MSU's Tobacco-Free Policy: Will it Have Teeth?
Missouri State University is less than a year away from implementing a tobacco-free policy across the entire campus. KSMU’s Jennifer Moore looks at whether the policy will have any teeth.
MSU has developed a multi-step policy toward becoming completely tobacco-free. Right now, if someone wants to smoke a cigarette, he or she is supposed to go into one of 26 designated smoking areas. But on August 15 of next year, the university says it will be completely smoke-free. I asked Earle Doman, vice president of student affairs, how MSU plans to enforce that policy.
“Our approach is [to] ask for cooperation. The feedback that we have received from institutions who are way ahead of us—we’re not groundbreaking on this at all—they’ve said that 98% of the people will cooperate,” he said.
He said he’s already put that into practice by approaching students who are enjoying a cigarette in non-smoking areas, like at the tables just outside the Student Union.
“Most recently, an example, an individual was smoking, and we visited awhile. And I said, “By the way, are you aware you’re violating university policy?’ And the response was, ‘What, what?’ And I talked a little bit about the policy and talked about where our designated locations were. And they said, ‘Oh, oh, I’m sorry, well certainly, we’ll do that,’” he said.
When asked about a penalty, Doman said the university is not planning to impose fines or other penalties on people who break the rules, even next year, after MSU becomes totally tobacco-free.
“We’re talking about a culture change here, and we’re hoping that the entire university community will be involved with this. We have done some training, particularly with some students working with us, and some staff, about ‘How do you approach people? How do you show respect, but also show that this is the standard of our university?’”
Ty Patterson is the executive director of the National Center for Tobacco Policy, a not-for-profit group based in Springfield that has helped 500 organizations develop tobacco free policies.
He says one mistake colleges and universities make when they try to go tobacco-free is that they try to move too quickly.
“Most colleges have a policy that prohibits tobacco use within so many feet of a building entrance or exit, or they have some designated area policies—and they’ve found that those policies are very difficult, in fact impossible to enforce. So they make the campus tobacco free. Then they turn the enforcement over to the safety and security people on campus, who are under-resourced. And essentially, as anyone could pretty much expect, that’s not gonna work,” he said.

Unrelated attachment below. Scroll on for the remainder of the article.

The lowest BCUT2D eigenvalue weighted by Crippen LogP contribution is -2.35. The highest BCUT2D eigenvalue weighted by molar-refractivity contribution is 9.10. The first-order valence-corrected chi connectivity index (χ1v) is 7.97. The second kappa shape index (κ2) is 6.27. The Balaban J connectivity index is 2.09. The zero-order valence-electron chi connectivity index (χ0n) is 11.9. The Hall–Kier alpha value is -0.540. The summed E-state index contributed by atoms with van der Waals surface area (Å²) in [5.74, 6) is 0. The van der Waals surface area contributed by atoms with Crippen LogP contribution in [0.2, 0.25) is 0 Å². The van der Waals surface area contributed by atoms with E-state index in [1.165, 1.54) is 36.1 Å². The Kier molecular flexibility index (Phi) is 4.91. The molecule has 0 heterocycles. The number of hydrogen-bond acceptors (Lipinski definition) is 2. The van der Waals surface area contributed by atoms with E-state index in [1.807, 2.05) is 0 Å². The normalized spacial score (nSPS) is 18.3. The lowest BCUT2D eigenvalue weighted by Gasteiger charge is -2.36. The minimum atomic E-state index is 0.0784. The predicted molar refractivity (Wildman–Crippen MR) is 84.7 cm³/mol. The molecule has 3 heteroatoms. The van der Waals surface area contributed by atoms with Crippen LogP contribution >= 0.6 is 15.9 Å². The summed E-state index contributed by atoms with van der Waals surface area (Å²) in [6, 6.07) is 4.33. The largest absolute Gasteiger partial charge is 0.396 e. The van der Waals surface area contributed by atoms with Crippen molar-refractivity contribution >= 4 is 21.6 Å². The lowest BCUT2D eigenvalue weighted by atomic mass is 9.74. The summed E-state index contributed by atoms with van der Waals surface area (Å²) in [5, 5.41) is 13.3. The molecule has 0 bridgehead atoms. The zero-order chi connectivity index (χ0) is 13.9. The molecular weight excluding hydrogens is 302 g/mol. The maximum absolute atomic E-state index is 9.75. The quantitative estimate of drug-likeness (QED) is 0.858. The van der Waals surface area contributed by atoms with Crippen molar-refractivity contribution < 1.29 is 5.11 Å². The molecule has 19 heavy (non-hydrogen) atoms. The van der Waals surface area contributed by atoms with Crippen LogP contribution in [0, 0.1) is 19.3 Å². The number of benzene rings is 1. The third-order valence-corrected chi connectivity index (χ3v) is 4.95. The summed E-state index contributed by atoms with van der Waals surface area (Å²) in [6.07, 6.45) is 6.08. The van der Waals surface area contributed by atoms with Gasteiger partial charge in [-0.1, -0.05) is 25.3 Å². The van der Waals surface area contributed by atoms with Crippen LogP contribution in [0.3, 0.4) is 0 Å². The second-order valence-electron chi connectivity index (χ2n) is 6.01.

He said respect is a key component of a successful policy—and that politely asking a student, faculty or staff member to put his or her cigarette out goes a long way.
But for the long-term policy to have teeth, he said, repeat violators will have to face some kind of consequence.
“At some point, usually quite a ways into the process, it is necessary to have a penalty. But the penalty needs to be a very low fee. I don’t think high-dollar fines work. They’ve proven to not work. They’re hard to administer. They’re hard to apply equally across violations,” Patterson said.
He said the key is identifying people who choose, time and time again, not to comply with the tobacco-free policy.
[SOUND: Fountain outside Meyer Library]
Outside MSU’s Meyer Library, students, staff and faculty walk past the fountains on their way to and from class. I stopped a few people and asked for their opinions on MSU going toward a tobacco-free campus.
“My name’s Jimmy Blood, and I’m really indifferent about whether it’s smoking or non-smoking.”
“My name is Megan Hoyle. I think cutting down on tobacco use would probably be a good thing, but I still think people should have the right to go and sit out and smoke if they want. So, maybe restrict it more, but give people still the option and the chance [to smoke].”
“My name is Ben Hydbrink. I really don’t have an opinion. I’m not a smoker, so it doesn’t affect me.”
“My name is Casey, and my opinion is that the no smoking rule is gonna be a good thing. Even just being outside and walking around someone who’s smoking is gross, and it smells bad. It’s gonna be nice to be smoke free.”
Although this is not one of the 26 designated smoking areas, one middle-aged man passed by with a lit cigarette in his hand. He didn’t want to be recorded on his opinion, but he did say whenever MSU goes tobacco free, he’ll abide by that policy.
For KSMU News, I’m Jennifer Moore.